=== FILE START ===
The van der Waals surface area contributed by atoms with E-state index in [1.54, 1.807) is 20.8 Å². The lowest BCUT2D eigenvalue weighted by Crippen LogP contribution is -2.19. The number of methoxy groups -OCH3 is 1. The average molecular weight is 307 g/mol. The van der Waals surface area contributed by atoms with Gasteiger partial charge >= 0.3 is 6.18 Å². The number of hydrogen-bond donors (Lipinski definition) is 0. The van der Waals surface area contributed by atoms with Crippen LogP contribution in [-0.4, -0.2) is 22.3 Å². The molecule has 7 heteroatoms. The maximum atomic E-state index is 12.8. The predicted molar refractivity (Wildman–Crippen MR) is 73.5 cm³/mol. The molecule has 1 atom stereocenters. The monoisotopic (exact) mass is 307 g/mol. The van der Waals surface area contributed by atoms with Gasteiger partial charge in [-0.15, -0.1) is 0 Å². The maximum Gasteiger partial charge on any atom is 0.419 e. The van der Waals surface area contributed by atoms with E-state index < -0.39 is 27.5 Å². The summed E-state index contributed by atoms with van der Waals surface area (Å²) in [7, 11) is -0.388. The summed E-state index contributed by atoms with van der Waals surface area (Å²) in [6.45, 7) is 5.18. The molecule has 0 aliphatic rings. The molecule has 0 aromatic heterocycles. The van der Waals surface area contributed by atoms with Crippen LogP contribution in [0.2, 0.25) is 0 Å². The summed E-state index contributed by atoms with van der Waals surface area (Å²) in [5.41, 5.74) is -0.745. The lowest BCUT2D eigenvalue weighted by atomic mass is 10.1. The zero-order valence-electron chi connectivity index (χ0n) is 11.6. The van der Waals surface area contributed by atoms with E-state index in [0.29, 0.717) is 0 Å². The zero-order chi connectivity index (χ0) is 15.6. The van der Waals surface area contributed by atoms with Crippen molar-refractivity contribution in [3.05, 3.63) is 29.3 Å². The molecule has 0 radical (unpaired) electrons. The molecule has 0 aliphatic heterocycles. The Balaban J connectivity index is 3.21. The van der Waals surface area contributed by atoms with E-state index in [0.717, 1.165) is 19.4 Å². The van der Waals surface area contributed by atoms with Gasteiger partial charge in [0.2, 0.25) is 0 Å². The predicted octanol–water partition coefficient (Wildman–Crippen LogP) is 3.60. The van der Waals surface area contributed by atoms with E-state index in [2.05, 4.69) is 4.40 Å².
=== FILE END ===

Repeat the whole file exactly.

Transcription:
The van der Waals surface area contributed by atoms with E-state index in [1.54, 1.807) is 20.8 Å². The lowest BCUT2D eigenvalue weighted by Crippen LogP contribution is -2.19. The number of methoxy groups -OCH3 is 1. The average molecular weight is 307 g/mol. The van der Waals surface area contributed by atoms with Gasteiger partial charge >= 0.3 is 6.18 Å². The number of hydrogen-bond donors (Lipinski definition) is 0. The van der Waals surface area contributed by atoms with Crippen LogP contribution in [-0.4, -0.2) is 22.3 Å². The molecule has 7 heteroatoms. The maximum atomic E-state index is 12.8. The predicted molar refractivity (Wildman–Crippen MR) is 73.5 cm³/mol. The molecule has 1 atom stereocenters. The monoisotopic (exact) mass is 307 g/mol. The van der Waals surface area contributed by atoms with Gasteiger partial charge in [-0.15, -0.1) is 0 Å². The maximum Gasteiger partial charge on any atom is 0.419 e. The van der Waals surface area contributed by atoms with E-state index < -0.39 is 27.5 Å². The summed E-state index contributed by atoms with van der Waals surface area (Å²) in [7, 11) is -0.388. The summed E-state index contributed by atoms with van der Waals surface area (Å²) in [6.45, 7) is 5.18. The molecule has 0 aliphatic rings. The molecule has 0 aromatic heterocycles. The van der Waals surface area contributed by atoms with Crippen LogP contribution in [0.2, 0.25) is 0 Å². The summed E-state index contributed by atoms with van der Waals surface area (Å²) in [5.41, 5.74) is -0.745. The lowest BCUT2D eigenvalue weighted by atomic mass is 10.1. The zero-order valence-electron chi connectivity index (χ0n) is 11.6. The van der Waals surface area contributed by atoms with E-state index in [0.29, 0.717) is 0 Å². The zero-order chi connectivity index (χ0) is 15.6. The van der Waals surface area contributed by atoms with Crippen molar-refractivity contribution in [3.05, 3.63) is 29.3 Å². The molecule has 0 radical (unpaired) electrons. The molecule has 0 aliphatic heterocycles. The Balaban J connectivity index is 3.21. The van der Waals surface area contributed by atoms with E-state index in [0.717, 1.165) is 19.4 Å². The van der Waals surface area contributed by atoms with Gasteiger partial charge in [0.2, 0.25) is 0 Å². The predicted octanol–water partition coefficient (Wildman–Crippen LogP) is 3.60. The van der Waals surface area contributed by atoms with E-state index in [2.05, 4.69) is 4.40 Å².